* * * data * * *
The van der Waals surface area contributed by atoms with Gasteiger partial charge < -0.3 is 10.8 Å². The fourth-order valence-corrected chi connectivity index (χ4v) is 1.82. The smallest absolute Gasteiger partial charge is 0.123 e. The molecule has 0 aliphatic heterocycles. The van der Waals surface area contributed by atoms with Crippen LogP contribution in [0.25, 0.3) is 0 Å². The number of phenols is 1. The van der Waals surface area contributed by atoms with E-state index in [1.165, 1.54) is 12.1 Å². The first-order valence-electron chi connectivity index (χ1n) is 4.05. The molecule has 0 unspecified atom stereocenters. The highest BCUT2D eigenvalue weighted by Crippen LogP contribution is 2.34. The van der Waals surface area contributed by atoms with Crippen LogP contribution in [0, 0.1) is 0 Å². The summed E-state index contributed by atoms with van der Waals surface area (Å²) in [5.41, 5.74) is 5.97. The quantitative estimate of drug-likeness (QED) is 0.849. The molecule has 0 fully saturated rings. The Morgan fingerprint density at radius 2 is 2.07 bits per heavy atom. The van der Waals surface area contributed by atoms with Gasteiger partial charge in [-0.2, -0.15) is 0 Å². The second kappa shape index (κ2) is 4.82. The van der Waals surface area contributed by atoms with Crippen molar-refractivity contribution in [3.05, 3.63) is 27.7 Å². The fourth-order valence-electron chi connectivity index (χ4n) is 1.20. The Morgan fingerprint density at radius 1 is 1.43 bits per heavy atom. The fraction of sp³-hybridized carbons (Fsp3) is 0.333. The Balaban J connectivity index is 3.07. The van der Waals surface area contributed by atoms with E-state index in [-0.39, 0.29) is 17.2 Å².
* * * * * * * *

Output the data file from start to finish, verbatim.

The van der Waals surface area contributed by atoms with Gasteiger partial charge < -0.3 is 10.8 Å². The fourth-order valence-corrected chi connectivity index (χ4v) is 1.82. The smallest absolute Gasteiger partial charge is 0.123 e. The molecule has 0 aliphatic heterocycles. The van der Waals surface area contributed by atoms with Crippen LogP contribution in [0.25, 0.3) is 0 Å². The number of phenols is 1. The van der Waals surface area contributed by atoms with E-state index in [1.165, 1.54) is 12.1 Å². The first-order valence-electron chi connectivity index (χ1n) is 4.05. The molecule has 0 unspecified atom stereocenters. The highest BCUT2D eigenvalue weighted by Crippen LogP contribution is 2.34. The van der Waals surface area contributed by atoms with Crippen LogP contribution in [0, 0.1) is 0 Å². The summed E-state index contributed by atoms with van der Waals surface area (Å²) in [5.41, 5.74) is 5.97. The quantitative estimate of drug-likeness (QED) is 0.849. The molecule has 0 fully saturated rings. The Morgan fingerprint density at radius 2 is 2.07 bits per heavy atom. The van der Waals surface area contributed by atoms with Gasteiger partial charge in [-0.2, -0.15) is 0 Å². The second kappa shape index (κ2) is 4.82. The van der Waals surface area contributed by atoms with Crippen molar-refractivity contribution in [3.05, 3.63) is 27.7 Å². The fourth-order valence-electron chi connectivity index (χ4n) is 1.20. The Morgan fingerprint density at radius 1 is 1.43 bits per heavy atom. The fraction of sp³-hybridized carbons (Fsp3) is 0.333. The Balaban J connectivity index is 3.07. The van der Waals surface area contributed by atoms with E-state index in [-0.39, 0.29) is 17.2 Å².